Tuesday, November 2, 2010

Does research in chemistry teach you to be efficient?

I voted this morning (don't forget to vote!); what should have taken 2 minutes to confirm my identity, sign the signature page, etc took a lot longer. I walked in about 30 seconds after the polls opened, but it was quite clear that they hadn't gotten their system worked out yet -- sigh.

While academia is not really known for efficiency, I think that performing research in chemistry is one of many different ways to learn how to work quickly and effectively. You have a column to run, fractions to TLC and product to isolate; if you do this haphazardly, it will take 2 hours. If you do this efficiently, it will take 45 minutes. Which do you think is a better use of your time? I've also found that setting up a system to quickly perform a task is a great way of achieving some sense of "flow" and enjoying one's self in the lab.

Of course, not all of chemistry is about 'increasing sample throughput' or turning yourself into a robot; sometimes, it's about taking 2 hours to carefully stare down all your data. But if you've got a task to do, you might as well get a system in place and just do it. Here's to taking care of business in the lab, and here's hoping those poll workers get their system in place before noon.


  1. You can finish a column in 45 minutes? You're hired, I got two waiting for you right now!

  2. WC Still's original paper on flash chromatography says 10 g of material can be separated in 10 minutes. Insert laughter here. Haha.

    JOC; 2923, 43, 1978.

  3. Yeah, that Still paper just cracks me up. It makes it sound sooooo damn fast!

    This, on the other hand, 10g in 15 minutes is totally do-able (assuming you have generous Rf diffs)


  4. E-s, have you actually used that method? I showed it to my boss a while ago and downloaded the paper, but we're still not sure how generally user friendly it is.

  5. Yes, regularly. I use it for anything over ~ 5g. Just like flash columns, the first 3-4 times will be a cluster*, but after that it's worth it. If you have a glassblower, it's nice get an adaptor like chembark's, as it saves you having to disconnect the tubing for each fraction.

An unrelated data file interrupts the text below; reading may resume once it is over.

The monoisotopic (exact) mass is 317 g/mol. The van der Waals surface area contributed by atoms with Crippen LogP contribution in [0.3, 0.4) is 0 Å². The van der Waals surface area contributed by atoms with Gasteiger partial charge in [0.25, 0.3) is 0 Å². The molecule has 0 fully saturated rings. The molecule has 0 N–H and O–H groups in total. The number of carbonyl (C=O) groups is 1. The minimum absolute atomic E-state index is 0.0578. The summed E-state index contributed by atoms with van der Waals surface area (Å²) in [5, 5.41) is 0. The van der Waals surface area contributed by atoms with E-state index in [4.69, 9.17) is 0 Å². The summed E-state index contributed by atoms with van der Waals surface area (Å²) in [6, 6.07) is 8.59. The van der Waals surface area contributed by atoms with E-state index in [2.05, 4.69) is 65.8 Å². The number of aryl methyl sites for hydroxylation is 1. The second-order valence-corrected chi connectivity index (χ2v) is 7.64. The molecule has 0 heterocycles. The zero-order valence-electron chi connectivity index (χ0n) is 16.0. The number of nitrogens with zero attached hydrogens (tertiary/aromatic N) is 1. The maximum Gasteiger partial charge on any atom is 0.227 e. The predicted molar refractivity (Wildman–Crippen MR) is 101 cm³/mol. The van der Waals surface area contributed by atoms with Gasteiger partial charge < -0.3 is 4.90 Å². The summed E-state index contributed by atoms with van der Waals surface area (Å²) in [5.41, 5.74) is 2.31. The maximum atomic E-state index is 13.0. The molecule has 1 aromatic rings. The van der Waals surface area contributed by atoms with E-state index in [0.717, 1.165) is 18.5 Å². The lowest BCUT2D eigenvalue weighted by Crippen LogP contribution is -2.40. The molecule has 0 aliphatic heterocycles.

Impt details: make sure you have the right size silica! I also add a layer of sand on top, and then a filter paper, so pouring new solvent doesn't make channels. My method: pull 2 fractions with pure hex or pet ether, then increase each one by 5% of whatever your polar solvent is.

    IMHO, it is most worthwhile if you have a big scale reaction with lots of by-product crap (Mitsunobu, HWE, etc) : just rotovap down the whole mess crude, load the oil/sludge, and off you go.

    Very often you can purify 15-20g fast, and get it pure enough to recrystallize and be done with the the whole sheebang in a morning. It saves lots of solvent too.

  6. (oops, "chembark's" above should be "curlyarrow's")

    Also, I should have made it more clear: you *can* get separations that are just as good as normal flashing, and it works great for 2-4g, I just don't tend to use it for either of those situations.

    The Aldrich ChimActa article is also quite good.

  7. The dry column take does work well, in my experience. Used to use it to separate 10-20g of oligo-saccharides after a few flubbed attempts.

    Also nice in that didn't need to watch it as closely as a flash column (which would be more fun had I had a trained monkey to collect fractions and refresh solvent resevoir...)

  8. groan. I spent four hours purifying 12 g of a pyridyl quinoxaline derivative using FC. It took around 3 L of MeOH-EtOAc. Wish I had the bucks for one of those DCVC-setups. At least the separation was good :-)

  9. You don't need the fancy setup! Just use a frit! The correct silica is the only thing you need to scrounge, beg, borrow or steal. All the rest is just gravy.


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